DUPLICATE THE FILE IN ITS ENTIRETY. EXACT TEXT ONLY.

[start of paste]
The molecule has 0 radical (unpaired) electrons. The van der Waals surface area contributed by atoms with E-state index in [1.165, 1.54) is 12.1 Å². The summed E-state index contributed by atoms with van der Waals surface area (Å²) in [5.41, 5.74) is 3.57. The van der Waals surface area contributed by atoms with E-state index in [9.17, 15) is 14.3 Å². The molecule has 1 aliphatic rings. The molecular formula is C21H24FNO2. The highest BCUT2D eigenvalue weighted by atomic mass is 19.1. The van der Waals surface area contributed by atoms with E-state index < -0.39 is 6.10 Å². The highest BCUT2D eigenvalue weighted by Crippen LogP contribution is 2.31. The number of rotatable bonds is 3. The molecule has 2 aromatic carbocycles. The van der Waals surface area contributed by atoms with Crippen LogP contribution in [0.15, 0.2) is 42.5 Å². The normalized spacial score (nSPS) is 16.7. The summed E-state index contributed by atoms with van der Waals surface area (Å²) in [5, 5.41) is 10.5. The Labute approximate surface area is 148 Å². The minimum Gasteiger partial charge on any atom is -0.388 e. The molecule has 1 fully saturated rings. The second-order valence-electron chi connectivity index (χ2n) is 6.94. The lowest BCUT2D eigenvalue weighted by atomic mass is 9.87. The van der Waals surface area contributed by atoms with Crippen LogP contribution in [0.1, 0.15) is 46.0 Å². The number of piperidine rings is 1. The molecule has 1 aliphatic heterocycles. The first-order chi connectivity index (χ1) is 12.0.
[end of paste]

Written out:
The molecule has 0 radical (unpaired) electrons. The van der Waals surface area contributed by atoms with E-state index in [1.165, 1.54) is 12.1 Å². The summed E-state index contributed by atoms with van der Waals surface area (Å²) in [5.41, 5.74) is 3.57. The van der Waals surface area contributed by atoms with E-state index in [9.17, 15) is 14.3 Å². The molecule has 1 aliphatic rings. The molecular formula is C21H24FNO2. The highest BCUT2D eigenvalue weighted by atomic mass is 19.1. The van der Waals surface area contributed by atoms with E-state index < -0.39 is 6.10 Å². The highest BCUT2D eigenvalue weighted by Crippen LogP contribution is 2.31. The number of rotatable bonds is 3. The molecule has 2 aromatic carbocycles. The van der Waals surface area contributed by atoms with Crippen LogP contribution in [0.15, 0.2) is 42.5 Å². The normalized spacial score (nSPS) is 16.7. The summed E-state index contributed by atoms with van der Waals surface area (Å²) in [5, 5.41) is 10.5. The Labute approximate surface area is 148 Å². The minimum Gasteiger partial charge on any atom is -0.388 e. The molecule has 1 fully saturated rings. The second-order valence-electron chi connectivity index (χ2n) is 6.94. The lowest BCUT2D eigenvalue weighted by atomic mass is 9.87. The van der Waals surface area contributed by atoms with Crippen LogP contribution in [0.1, 0.15) is 46.0 Å². The number of piperidine rings is 1. The molecule has 1 aliphatic heterocycles. The first-order chi connectivity index (χ1) is 12.0.